Public Libraries, 3D Printing, FabLabs and Hackerspaces, Thomas writes in…
We do not share the malaise of many librarians who worry that the Internet and e-books are going to make public libraries obsolete. On the contrary, these shifts liberate libraries to spend more of their resources on their essential purpose within a democracy. A public library is a hackerspace avant la lettre. It is a democracy machine where people inform themselves and then literally go out and form the world they live in. It is a place that empowers people to actively hack the social codes they live in. There has never been so much work for libraries to do! The harvest is plentiful (literally, one of our projects is to collectively farm ½ acre of public land at the Northern Onondaga Public Library) but the workers are few.
We want to see 3D printing, FabLabs and Hackerspaces become a regular feature–in addition to its other services–at every public library in the country. This video was made in support of Lauren Britton-Smedley’s proposal to create a pilot FabLab at the Fayetteville Free Library. This is Lauren’s final project for the “Innovation in Public Libraries” class taught by Meg Backus and Thomas Gokey at Syracuse University’s iSchool. In this class we looked at avant-garde art from the past 60 years (social sculpture, relational aesthetics, institutional critique, interventionist practice, and hacker/maker/DIY culture) and used it as a way to rethink what the library of the 21st century could be. We remain committed to the essence of a public library as a genuine commons, as a “university of the people,” as a place where the knowledge of past generations is preserved for present and future research. Our class explored what this essential function means today. The class was, in some respects, run as a studio where each student proposed and then actually created a project like this one.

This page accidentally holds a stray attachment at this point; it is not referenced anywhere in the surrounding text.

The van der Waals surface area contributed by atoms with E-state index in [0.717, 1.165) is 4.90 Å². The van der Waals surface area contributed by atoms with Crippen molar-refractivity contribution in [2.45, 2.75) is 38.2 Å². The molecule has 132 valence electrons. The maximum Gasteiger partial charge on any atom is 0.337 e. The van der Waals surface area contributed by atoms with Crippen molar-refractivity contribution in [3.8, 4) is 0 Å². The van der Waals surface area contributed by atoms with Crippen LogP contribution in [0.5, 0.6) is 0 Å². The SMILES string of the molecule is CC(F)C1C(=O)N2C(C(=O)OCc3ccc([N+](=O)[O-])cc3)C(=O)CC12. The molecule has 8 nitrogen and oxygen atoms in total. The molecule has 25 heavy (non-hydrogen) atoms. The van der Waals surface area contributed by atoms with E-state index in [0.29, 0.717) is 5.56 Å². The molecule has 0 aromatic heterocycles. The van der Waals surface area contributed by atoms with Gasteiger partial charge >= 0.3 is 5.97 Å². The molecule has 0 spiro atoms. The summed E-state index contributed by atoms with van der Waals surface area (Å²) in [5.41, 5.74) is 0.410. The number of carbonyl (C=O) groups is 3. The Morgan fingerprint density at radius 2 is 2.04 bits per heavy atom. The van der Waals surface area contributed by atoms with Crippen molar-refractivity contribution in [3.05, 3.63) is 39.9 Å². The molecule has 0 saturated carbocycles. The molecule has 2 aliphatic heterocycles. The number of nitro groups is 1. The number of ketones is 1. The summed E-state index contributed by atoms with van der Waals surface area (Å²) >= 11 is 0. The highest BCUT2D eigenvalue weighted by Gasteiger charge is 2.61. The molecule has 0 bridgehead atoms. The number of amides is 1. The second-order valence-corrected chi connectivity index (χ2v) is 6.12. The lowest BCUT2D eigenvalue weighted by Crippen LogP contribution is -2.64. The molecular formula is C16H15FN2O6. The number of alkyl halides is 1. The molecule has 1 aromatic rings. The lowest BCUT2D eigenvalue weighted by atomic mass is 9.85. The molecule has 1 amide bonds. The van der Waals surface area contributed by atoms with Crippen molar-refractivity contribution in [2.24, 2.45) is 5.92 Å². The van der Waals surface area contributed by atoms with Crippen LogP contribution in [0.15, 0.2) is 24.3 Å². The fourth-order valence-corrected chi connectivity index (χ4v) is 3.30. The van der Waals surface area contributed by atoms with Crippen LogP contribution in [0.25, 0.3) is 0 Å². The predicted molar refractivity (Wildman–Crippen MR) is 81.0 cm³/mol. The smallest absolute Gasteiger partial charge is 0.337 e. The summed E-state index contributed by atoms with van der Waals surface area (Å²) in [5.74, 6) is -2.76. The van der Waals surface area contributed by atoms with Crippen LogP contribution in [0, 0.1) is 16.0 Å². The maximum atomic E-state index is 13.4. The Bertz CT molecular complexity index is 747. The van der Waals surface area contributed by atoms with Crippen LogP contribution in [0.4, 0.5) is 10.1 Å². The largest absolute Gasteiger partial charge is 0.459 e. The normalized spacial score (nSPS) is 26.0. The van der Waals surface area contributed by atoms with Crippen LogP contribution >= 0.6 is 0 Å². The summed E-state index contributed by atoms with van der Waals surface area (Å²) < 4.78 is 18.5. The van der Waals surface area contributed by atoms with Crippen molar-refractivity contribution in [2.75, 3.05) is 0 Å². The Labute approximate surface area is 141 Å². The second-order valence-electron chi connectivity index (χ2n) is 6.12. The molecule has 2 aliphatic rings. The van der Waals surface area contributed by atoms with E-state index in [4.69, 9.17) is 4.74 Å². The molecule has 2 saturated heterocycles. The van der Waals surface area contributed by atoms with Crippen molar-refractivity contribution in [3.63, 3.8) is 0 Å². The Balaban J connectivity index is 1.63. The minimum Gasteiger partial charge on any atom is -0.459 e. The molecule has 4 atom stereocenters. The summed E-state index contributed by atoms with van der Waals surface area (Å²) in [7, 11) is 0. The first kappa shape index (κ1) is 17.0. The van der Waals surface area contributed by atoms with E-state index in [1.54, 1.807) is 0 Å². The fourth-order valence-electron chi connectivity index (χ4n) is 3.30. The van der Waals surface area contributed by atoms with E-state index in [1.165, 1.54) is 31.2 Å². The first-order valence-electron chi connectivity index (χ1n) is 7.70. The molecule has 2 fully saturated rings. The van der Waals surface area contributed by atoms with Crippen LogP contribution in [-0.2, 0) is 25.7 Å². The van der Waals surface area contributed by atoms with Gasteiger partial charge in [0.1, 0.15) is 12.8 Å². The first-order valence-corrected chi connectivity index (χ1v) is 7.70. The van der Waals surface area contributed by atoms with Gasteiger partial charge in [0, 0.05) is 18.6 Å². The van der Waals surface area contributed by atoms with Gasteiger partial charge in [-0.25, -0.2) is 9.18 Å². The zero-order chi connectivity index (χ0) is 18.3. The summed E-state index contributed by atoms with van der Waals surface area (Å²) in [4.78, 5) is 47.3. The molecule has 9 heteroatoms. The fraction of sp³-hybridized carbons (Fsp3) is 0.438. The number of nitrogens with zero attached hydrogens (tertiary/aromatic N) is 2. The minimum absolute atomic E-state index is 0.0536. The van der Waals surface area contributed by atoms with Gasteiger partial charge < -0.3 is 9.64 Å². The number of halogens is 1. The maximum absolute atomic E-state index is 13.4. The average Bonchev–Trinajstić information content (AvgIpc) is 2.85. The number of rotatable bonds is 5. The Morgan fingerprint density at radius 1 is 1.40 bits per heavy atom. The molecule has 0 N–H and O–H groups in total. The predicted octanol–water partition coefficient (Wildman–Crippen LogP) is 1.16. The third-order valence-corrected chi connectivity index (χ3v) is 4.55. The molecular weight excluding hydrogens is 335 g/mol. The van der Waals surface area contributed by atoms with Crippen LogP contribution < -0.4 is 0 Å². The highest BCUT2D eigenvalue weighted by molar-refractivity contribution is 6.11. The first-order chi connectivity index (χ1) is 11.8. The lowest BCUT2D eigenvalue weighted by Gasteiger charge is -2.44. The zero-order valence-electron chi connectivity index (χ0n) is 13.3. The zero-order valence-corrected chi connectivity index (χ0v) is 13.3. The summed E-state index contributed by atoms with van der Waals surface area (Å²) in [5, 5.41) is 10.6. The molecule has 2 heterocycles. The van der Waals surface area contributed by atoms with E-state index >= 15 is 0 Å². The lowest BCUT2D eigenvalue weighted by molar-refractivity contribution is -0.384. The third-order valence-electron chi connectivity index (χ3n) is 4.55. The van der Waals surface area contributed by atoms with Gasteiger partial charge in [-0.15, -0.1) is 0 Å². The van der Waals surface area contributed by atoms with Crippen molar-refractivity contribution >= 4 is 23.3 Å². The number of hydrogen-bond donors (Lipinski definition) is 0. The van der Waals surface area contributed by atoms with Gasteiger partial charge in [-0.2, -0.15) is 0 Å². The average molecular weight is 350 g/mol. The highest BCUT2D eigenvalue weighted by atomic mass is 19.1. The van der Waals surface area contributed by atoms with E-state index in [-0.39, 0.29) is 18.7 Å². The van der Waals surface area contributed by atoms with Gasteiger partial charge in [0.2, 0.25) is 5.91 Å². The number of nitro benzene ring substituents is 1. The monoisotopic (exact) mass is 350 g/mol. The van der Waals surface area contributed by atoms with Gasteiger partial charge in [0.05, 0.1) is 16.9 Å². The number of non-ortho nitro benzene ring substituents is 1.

Other students are working on organizing CSA drop offs through the public library network, redesigning the bus schedules for our local public transit (badly needed), making a library’s piano available to the public, and creating a self-watering, self-tweeting network of cacti with an Arduino (so that you don’t over-water your cactus). You can view are class website here.
-Meg Backus and Thomas Gokey